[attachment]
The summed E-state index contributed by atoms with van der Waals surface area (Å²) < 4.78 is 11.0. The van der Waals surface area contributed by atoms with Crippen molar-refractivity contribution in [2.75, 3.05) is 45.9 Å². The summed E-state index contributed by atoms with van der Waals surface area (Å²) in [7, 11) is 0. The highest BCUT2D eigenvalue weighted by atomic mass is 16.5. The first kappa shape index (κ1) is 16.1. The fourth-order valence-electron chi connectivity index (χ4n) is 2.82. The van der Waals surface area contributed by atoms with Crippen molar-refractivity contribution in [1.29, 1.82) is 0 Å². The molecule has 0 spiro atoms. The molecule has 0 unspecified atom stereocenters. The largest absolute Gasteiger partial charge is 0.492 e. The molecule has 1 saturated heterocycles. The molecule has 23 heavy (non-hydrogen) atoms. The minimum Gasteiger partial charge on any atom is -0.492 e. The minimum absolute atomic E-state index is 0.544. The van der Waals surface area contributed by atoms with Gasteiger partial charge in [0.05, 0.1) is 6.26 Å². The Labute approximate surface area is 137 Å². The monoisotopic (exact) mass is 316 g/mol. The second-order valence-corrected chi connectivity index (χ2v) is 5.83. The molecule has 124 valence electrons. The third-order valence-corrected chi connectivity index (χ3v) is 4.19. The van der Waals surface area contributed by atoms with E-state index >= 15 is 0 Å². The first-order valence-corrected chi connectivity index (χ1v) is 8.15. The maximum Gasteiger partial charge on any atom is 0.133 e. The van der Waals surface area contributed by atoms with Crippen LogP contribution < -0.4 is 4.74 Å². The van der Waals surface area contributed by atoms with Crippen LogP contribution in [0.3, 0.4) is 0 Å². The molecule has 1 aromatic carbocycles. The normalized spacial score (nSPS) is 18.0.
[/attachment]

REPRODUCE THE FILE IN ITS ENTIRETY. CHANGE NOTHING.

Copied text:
The summed E-state index contributed by atoms with van der Waals surface area (Å²) < 4.78 is 11.0. The van der Waals surface area contributed by atoms with Crippen molar-refractivity contribution in [2.75, 3.05) is 45.9 Å². The summed E-state index contributed by atoms with van der Waals surface area (Å²) in [7, 11) is 0. The highest BCUT2D eigenvalue weighted by atomic mass is 16.5. The first kappa shape index (κ1) is 16.1. The fourth-order valence-electron chi connectivity index (χ4n) is 2.82. The van der Waals surface area contributed by atoms with Crippen molar-refractivity contribution in [1.29, 1.82) is 0 Å². The molecule has 0 spiro atoms. The molecule has 0 unspecified atom stereocenters. The largest absolute Gasteiger partial charge is 0.492 e. The molecule has 1 saturated heterocycles. The molecule has 23 heavy (non-hydrogen) atoms. The minimum Gasteiger partial charge on any atom is -0.492 e. The minimum absolute atomic E-state index is 0.544. The van der Waals surface area contributed by atoms with Gasteiger partial charge in [0.05, 0.1) is 6.26 Å². The Labute approximate surface area is 137 Å². The monoisotopic (exact) mass is 316 g/mol. The second-order valence-corrected chi connectivity index (χ2v) is 5.83. The molecule has 124 valence electrons. The third-order valence-corrected chi connectivity index (χ3v) is 4.19. The van der Waals surface area contributed by atoms with E-state index >= 15 is 0 Å². The first-order valence-corrected chi connectivity index (χ1v) is 8.15. The maximum Gasteiger partial charge on any atom is 0.133 e. The van der Waals surface area contributed by atoms with Crippen LogP contribution < -0.4 is 4.74 Å². The van der Waals surface area contributed by atoms with Crippen LogP contribution in [0.3, 0.4) is 0 Å². The molecule has 1 aromatic carbocycles. The normalized spacial score (nSPS) is 18.0.